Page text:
Google Books heads to trial
THE DEADLINE set by Judge Denny Chin for a revised settlement agreement in the Google Books dispute passed on 15 September, with no new draft. Chin did not set a trial date at the hearing that day: he did set a timetable for steps toward trial in the case, which stems from Google signing agreements with libraries to scan their books and post the scans, or parts of them, online.
The next deadline is for the plaintiffs, the Authors Guild, individual book authors and several publishers, to deposit their arguments for this being a "class action" by 11 December. A "class action" is a mechanism in US law for a case to be brought on behalf of an entire "class" of plaintiff, without all those affected needing to individually sign up or even to be idenfified when the case starts.
And the sides have until 30 March 2012 to complete "discovery" - the process of demanding and supplying documents relevant to the case and the activity that caused it. That could be interesting.
The Authors Guild says Google's making books available online should lead to compensation to authors. Google maintains that this is an example of "fair use" - the ill-defined US legal doctrine over when a copyright work, such as a book, can be used without the owner's permisison.
Google was nevertheless prepared to fund the proposed settlement to the tune of US$125 million, offering up to US$60 to a sole author of a book registered with the US Register of Copyrights. In March Judge Chin ruled out that settlement proposal, not least on the grounds that it would have covered all authors who did not actively opt out, and would have create a monopoly in trade in "orphan" books - those whose authors cannot be contacted.
Negotiations toward a new settlement agreement continue in parallel. According to New York Law School associate professor James Grimmelmann, the publishers' talks with Google have made more progress than the authors'.
And another lawsuit...
Meanwhile, on September 12 the US Authors Guild, the Australian Society of Authors, the Union Des Écrivaines et des Écrivains Québécois (UNEQ), and eight individual authors, including Fay Weldon, launched a new lawsuit against the HathiTrust and four participating universty libraries.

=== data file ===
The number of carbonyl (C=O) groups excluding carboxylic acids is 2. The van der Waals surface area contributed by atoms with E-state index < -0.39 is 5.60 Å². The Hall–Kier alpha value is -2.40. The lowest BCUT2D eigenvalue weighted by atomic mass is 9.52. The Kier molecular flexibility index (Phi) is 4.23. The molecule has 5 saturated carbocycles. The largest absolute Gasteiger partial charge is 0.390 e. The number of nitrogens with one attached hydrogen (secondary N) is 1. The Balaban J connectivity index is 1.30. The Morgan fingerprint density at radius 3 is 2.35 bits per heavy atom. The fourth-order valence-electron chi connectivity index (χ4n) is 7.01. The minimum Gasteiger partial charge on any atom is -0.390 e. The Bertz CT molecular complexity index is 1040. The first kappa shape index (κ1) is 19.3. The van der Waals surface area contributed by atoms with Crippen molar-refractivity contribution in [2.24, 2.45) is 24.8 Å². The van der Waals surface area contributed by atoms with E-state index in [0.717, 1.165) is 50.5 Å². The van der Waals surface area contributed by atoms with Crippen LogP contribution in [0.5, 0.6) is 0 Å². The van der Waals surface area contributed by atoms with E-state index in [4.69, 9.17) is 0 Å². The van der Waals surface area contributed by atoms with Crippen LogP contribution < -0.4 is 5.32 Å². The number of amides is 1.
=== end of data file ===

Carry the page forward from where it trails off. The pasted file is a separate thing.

Hathi has launched an interface to nearly 10 million books scanned by Google. It plans to start making what it regards as "orphan" books avilable online, starting on 13 October. Hathi has posted online a list of "candidate orphans", which at the time we checked appeared to be a test with 160 entries.
When the list was first posted, Authors Guild staff set about identifying the authors of books on the list. In less than three minutes they were on the phone to the wife of the literary agent of one, Jack Salamanca. His books were no longer on the list on 16 September, and a handful of others appear to have been removed.
The lawsuit asks the court to stop the publication online of allegedly "orphan" books - by implication until the US Congress - or Judge Chin - has decided how or whether that might be legitimised in law. The documents filed with the court note that Hathi and the universities have "taken the law into their own hands".
It is clear to the Freelance that the motivation behind the Hathi action is to set a precedent according to the libraries' - and Google's - taste, with the expectation that their illegal action will be legitimated by changing US law afterward.
The Authors Guild is already being portrayed by anti-copyright commentators as trying to lock up books; this rather ignores the effort it has put, and continues to put, into trying to negotiate a framwork in which orphan books can be used with minimum damage to known authors. That's not unproblematic - especially when it comes to works such as illustrations that are incorporated into books. The Hathi project and the lawsuit are all about tilting and re-levelling the playing field on which those negotiations take place.
Very likely, Google and those libraries that have allied with it have shot themselves in the foot here.